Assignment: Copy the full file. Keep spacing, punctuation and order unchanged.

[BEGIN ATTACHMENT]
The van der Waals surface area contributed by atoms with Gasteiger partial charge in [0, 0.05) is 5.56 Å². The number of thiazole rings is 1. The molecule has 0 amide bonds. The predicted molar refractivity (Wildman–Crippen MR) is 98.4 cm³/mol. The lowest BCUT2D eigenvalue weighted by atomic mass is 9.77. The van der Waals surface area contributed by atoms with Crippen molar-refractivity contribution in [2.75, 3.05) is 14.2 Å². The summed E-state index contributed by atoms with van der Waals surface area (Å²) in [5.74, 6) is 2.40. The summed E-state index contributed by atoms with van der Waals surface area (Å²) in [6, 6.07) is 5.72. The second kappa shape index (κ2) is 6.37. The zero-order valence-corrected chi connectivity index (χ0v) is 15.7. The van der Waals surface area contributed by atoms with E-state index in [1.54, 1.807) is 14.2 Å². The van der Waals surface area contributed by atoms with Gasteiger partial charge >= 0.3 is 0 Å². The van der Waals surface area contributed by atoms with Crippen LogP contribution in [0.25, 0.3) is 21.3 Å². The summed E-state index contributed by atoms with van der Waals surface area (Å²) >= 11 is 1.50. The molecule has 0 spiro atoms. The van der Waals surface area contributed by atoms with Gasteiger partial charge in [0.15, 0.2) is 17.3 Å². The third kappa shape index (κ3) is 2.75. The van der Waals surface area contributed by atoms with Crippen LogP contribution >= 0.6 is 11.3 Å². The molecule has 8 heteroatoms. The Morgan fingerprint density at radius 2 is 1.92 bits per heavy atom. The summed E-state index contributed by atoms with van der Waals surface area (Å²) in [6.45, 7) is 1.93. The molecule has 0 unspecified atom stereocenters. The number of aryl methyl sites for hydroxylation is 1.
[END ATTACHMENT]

The van der Waals surface area contributed by atoms with Gasteiger partial charge in [0, 0.05) is 5.56 Å². The number of thiazole rings is 1. The molecule has 0 amide bonds. The predicted molar refractivity (Wildman–Crippen MR) is 98.4 cm³/mol. The lowest BCUT2D eigenvalue weighted by atomic mass is 9.77. The van der Waals surface area contributed by atoms with Crippen molar-refractivity contribution in [2.75, 3.05) is 14.2 Å². The summed E-state index contributed by atoms with van der Waals surface area (Å²) in [5.74, 6) is 2.40. The summed E-state index contributed by atoms with van der Waals surface area (Å²) in [6, 6.07) is 5.72. The second kappa shape index (κ2) is 6.37. The zero-order valence-corrected chi connectivity index (χ0v) is 15.7. The van der Waals surface area contributed by atoms with E-state index in [1.54, 1.807) is 14.2 Å². The van der Waals surface area contributed by atoms with Gasteiger partial charge >= 0.3 is 0 Å². The van der Waals surface area contributed by atoms with Crippen LogP contribution in [0.25, 0.3) is 21.3 Å². The summed E-state index contributed by atoms with van der Waals surface area (Å²) >= 11 is 1.50. The molecule has 0 spiro atoms. The van der Waals surface area contributed by atoms with Gasteiger partial charge in [0.15, 0.2) is 17.3 Å². The third kappa shape index (κ3) is 2.75. The van der Waals surface area contributed by atoms with Crippen LogP contribution >= 0.6 is 11.3 Å². The molecule has 8 heteroatoms. The Morgan fingerprint density at radius 2 is 1.92 bits per heavy atom. The summed E-state index contributed by atoms with van der Waals surface area (Å²) in [6.45, 7) is 1.93. The molecule has 0 unspecified atom stereocenters. The number of aryl methyl sites for hydroxylation is 1.